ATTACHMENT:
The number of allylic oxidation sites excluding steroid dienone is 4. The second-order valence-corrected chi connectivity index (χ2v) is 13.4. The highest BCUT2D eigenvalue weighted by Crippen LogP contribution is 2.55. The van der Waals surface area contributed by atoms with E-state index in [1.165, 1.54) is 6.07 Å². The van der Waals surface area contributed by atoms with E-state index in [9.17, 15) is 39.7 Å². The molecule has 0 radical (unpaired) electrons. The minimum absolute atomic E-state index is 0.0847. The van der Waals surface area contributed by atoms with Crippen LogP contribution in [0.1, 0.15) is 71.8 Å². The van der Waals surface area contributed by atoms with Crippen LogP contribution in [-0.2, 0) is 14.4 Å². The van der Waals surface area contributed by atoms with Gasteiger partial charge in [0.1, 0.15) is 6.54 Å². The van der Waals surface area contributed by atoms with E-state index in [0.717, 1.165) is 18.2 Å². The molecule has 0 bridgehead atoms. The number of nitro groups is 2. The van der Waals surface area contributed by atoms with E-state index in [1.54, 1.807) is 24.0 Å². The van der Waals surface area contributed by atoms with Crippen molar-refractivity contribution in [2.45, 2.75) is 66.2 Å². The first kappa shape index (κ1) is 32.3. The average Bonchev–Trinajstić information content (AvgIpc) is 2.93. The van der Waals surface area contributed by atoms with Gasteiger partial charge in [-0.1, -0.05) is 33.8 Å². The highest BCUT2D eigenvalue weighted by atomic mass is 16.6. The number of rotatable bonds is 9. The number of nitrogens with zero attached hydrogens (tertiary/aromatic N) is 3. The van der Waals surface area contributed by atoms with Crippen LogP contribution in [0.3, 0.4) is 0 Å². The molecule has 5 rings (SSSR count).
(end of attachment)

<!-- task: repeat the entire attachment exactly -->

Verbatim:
The number of allylic oxidation sites excluding steroid dienone is 4. The second-order valence-corrected chi connectivity index (χ2v) is 13.4. The highest BCUT2D eigenvalue weighted by Crippen LogP contribution is 2.55. The van der Waals surface area contributed by atoms with E-state index in [1.165, 1.54) is 6.07 Å². The van der Waals surface area contributed by atoms with E-state index in [9.17, 15) is 39.7 Å². The molecule has 0 radical (unpaired) electrons. The minimum absolute atomic E-state index is 0.0847. The van der Waals surface area contributed by atoms with Crippen LogP contribution in [0.1, 0.15) is 71.8 Å². The van der Waals surface area contributed by atoms with Crippen LogP contribution in [-0.2, 0) is 14.4 Å². The van der Waals surface area contributed by atoms with Gasteiger partial charge in [0.1, 0.15) is 6.54 Å². The van der Waals surface area contributed by atoms with E-state index in [0.717, 1.165) is 18.2 Å². The molecule has 0 bridgehead atoms. The number of nitro groups is 2. The van der Waals surface area contributed by atoms with E-state index in [1.54, 1.807) is 24.0 Å². The van der Waals surface area contributed by atoms with Crippen molar-refractivity contribution in [2.45, 2.75) is 66.2 Å². The first kappa shape index (κ1) is 32.3. The average Bonchev–Trinajstić information content (AvgIpc) is 2.93. The van der Waals surface area contributed by atoms with Gasteiger partial charge in [-0.1, -0.05) is 33.8 Å². The highest BCUT2D eigenvalue weighted by atomic mass is 16.6. The number of rotatable bonds is 9. The number of nitrogens with zero attached hydrogens (tertiary/aromatic N) is 3. The van der Waals surface area contributed by atoms with Crippen LogP contribution in [0.3, 0.4) is 0 Å². The molecule has 5 rings (SSSR count).